Why, asks Mr. Fromkin, couldn’t antennae be concealed in the head? These could pick up sound waves, lights and shadows, and relay them to the brain. The suggestion is not plucked from the blueâ€”grasshoppers and other insects have them.
Professor John L. Landgraf of the New York University anthropology department would like to see additional muscle strength across the lower abdomen to support the weight of the internal organs. This, he declares, might result in a thicker waistline, a fact which might dismay the girls, but it wouldn’t be too thick, and there would be no more pot bellies.
Another anthropology professor would widen the pelvis considerably, creating an anatomical construction something like the bustle of the last century. Powers models wouldn’t care for it, but the wider base would eliminate the present strain and the risk of hernia. And childbearing would be immeasurably easier, he asserts.
How about teeth? Declares British biologist Haldane: “Our teeth suffer from overcrowding, and that is one reason why they so often decay.” Haldane points out that man is probably evolving toward fewer teeth. “A good many people,” he says, “never cut their wisdom teeth and perhaps none of our descendants will.” Dentists consulted by MI agreed that 20 teeth would be an improvement over the present 32.
How about hair? Dr. Marion B. Sulzberger, one of the world’s foremost dermatologists, wrote recently that the “cost of upkeep of a nation’s hair may perhaps rival that of a nation’s army.” Some scientists believe that man is gradually evolving toward baldness anyway, as indicated by the gradual disappearance of hair on the rest of the body. Therefore, they say, why not get rid of the useless stuff now?
How about feet? Much too weak to support the rest of the body. Mr. Contini of N. Y. U. says the human arch could stand redesigning for added strength and durability. Mr. Rowland doesn’t see any need for the little toe and even for toenails. Originally they were claws, he says, but now they serve no purpose and often cause trouble.
How about knees? Doctors assert that something should be done about the knee’s habit of slipping out of whack, but anthropologists said there was no simple solution. Several suggested additional, stronger muscles. Most agreed that tampering with the knee joint might give it greater strength but would restrict its present freedom of movement.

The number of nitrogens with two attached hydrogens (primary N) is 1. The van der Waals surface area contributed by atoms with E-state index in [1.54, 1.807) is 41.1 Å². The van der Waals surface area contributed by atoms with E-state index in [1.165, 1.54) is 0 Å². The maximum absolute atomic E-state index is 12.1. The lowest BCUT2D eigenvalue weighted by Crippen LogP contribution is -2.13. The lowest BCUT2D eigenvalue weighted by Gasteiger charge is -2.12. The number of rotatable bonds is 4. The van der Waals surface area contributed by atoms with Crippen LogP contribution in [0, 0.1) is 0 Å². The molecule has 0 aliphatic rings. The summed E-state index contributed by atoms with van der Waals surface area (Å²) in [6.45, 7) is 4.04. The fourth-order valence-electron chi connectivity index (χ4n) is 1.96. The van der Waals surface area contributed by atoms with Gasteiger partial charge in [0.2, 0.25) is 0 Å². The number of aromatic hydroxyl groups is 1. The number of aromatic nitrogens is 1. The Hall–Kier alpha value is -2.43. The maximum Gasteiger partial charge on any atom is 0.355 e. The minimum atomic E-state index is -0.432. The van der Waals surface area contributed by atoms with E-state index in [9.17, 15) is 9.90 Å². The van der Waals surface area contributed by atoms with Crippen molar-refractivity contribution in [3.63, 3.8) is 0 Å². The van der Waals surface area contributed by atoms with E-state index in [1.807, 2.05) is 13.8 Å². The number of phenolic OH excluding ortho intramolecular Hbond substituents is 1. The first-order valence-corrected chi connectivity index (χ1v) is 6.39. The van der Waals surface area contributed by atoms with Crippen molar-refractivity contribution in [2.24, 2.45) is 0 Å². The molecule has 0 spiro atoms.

In addition to these suggestions, the interviews resulted in a wild assortment of other ideas, many meant frankly for fun: Why not wings to enable man to get around (or over) the miserable traffic situation ? Why not protective covering for the eye, containing substances which would screen out harsh ultra violet rays? Why not built-in pockets, such as kangaroos have? Why not a small food storage compartment like the camel’s? Why not design the neck so that a human being can turn his head completely around?
From Raymond Loewy, the world-famous industrial designer: Not long ago, Mr. Loewy recalls, comedian Tom Ewell launched in a series of beefs about the body’s inadequacies. He suggested certain improvements, such as an eye on the end of the finger for looking over the heads of crowds. Mr. Ewell thereupon challenged Mr. Loewy to add other features and the designer and his staff took up the gauntlet. Reports Mr. Loewy: “We put hooks on heads for straphangers on subways who wanted to read the papers and we tried an extra pair of hands coming out of ears to hold hats in high winds.”
From an architect: “Man’s nose is a weak point. Air going into the lungs must make a hairpin turn in the nostrils; the results are several kinds of sinus troubles and what-have-you. So why not a long snout to help do away with this awkward turn and the resultant ills?
From a radio engineer: why not folding ears something like the old-fashioned ear trumpet to catch low-pitched sounds? We called a halt to the investigation when one famed designer came up with this: “Why not detachable arms so that you can sleep in comfort, a spare, smaller-sized head in case your hat shrinks and a small hand in your back so that you can scratch hard-to-reach itches?”